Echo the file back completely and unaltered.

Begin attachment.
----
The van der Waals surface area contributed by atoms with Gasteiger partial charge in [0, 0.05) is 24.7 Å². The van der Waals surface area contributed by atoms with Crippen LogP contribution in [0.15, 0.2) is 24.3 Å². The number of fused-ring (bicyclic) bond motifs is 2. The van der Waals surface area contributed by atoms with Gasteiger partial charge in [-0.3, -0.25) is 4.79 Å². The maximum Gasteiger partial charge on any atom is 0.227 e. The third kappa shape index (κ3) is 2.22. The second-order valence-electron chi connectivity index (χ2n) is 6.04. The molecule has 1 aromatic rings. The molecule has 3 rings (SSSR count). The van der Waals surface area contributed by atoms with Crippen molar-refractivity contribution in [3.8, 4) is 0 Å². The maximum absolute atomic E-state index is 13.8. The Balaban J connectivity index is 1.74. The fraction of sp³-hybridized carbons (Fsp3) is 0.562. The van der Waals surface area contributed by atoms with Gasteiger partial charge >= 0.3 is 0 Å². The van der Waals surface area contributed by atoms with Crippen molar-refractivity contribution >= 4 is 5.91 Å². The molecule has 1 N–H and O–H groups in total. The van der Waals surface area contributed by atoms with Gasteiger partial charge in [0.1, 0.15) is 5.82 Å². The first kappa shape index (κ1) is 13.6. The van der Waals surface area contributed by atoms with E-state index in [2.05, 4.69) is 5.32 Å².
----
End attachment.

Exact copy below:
The van der Waals surface area contributed by atoms with Gasteiger partial charge in [0, 0.05) is 24.7 Å². The van der Waals surface area contributed by atoms with Crippen LogP contribution in [0.15, 0.2) is 24.3 Å². The number of fused-ring (bicyclic) bond motifs is 2. The van der Waals surface area contributed by atoms with Gasteiger partial charge in [-0.3, -0.25) is 4.79 Å². The maximum Gasteiger partial charge on any atom is 0.227 e. The third kappa shape index (κ3) is 2.22. The second-order valence-electron chi connectivity index (χ2n) is 6.04. The molecule has 1 aromatic rings. The molecule has 3 rings (SSSR count). The van der Waals surface area contributed by atoms with Crippen molar-refractivity contribution in [3.8, 4) is 0 Å². The maximum absolute atomic E-state index is 13.8. The Balaban J connectivity index is 1.74. The fraction of sp³-hybridized carbons (Fsp3) is 0.562. The van der Waals surface area contributed by atoms with Gasteiger partial charge >= 0.3 is 0 Å². The van der Waals surface area contributed by atoms with Crippen molar-refractivity contribution >= 4 is 5.91 Å². The molecule has 1 N–H and O–H groups in total. The van der Waals surface area contributed by atoms with Gasteiger partial charge in [0.1, 0.15) is 5.82 Å². The first kappa shape index (κ1) is 13.6. The van der Waals surface area contributed by atoms with E-state index in [2.05, 4.69) is 5.32 Å².